Respite – Anywhere from a few days to a couple weeks of loving on children & then they go back to their foster families. No long-term commitment necessary. I’m often asked why we continue to say yes when we already have a large crew of our own; & quite frankly, it’s because there are just not enough respite only homes, leaving foster families left to help each other out. Contact a local agency to find out how you can become a respite provider today.

Accompany to appointments – It’s hard to fully grasp the amount of appointments you will have as a foster parent: CPS, agency workers, advocates & lawyers—all on top of regular medical appointments. Years ago, I was in a season of driving over an hour each way for my foster son’s monthly medical appointment. I will never forget when someone asked if she could come, just to keep me company & make sure I wasn’t alone.

Bring meals – When I brought my biological daughter home from the hospital, a meal train was set up for our family for three whole weeks. It was magical. The same applies for new foster children. When someone brings a meal, it can allow extra time for us to adjust to our new addition, however old they may be.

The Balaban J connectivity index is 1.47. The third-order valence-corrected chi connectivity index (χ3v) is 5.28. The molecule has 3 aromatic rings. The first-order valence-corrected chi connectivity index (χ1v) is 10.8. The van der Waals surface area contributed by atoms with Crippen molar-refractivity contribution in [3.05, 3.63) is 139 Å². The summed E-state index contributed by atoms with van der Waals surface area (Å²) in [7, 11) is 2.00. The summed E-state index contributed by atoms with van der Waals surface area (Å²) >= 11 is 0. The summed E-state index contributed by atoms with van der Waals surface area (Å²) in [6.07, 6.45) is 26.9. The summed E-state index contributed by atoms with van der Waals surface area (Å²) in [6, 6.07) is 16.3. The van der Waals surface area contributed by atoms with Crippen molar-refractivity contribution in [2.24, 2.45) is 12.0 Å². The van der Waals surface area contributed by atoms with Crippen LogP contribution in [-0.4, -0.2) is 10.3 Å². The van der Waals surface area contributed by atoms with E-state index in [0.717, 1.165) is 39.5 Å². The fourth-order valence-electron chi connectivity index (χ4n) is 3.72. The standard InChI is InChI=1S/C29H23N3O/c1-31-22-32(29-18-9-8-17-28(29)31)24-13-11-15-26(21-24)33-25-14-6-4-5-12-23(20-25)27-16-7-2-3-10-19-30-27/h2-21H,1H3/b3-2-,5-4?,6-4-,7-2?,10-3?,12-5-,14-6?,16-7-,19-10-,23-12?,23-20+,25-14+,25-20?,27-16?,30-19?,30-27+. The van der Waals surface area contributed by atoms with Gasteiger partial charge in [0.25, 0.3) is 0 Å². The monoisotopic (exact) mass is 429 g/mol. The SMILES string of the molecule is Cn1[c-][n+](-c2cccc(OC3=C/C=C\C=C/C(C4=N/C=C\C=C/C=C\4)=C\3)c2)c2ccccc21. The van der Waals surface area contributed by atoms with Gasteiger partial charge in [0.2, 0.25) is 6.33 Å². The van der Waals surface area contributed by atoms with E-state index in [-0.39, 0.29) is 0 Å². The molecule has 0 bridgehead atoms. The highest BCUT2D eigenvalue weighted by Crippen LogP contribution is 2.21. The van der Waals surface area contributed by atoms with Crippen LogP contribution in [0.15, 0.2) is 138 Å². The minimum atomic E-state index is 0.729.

Donate – I’m not necessarily talking about money, but when a child comes in to care, most of the time, they bring little to nothing with them. They often need things immediately like toys, clothing, shoes or school supplies. Things you can’t prepare ahead of time because, well, you have no clue who will be joining your family. Just make sure whatever you offer is in great condition—if you wouldn’t let your biological child wear/use it, please don’t donate it to our foster children. Invite us over, with our kids-I get it, I’ve seen my family. We’re big & loud & I’m sure that’s why we don’t get invited many places all together. But when we do, It helps me feel a little less isolated.

Check in on us – Although it is rewarding, sometimes foster care can be heavy. Send a quick message just to see how we are. Let us know you’re thinking of us & that you genuinely care.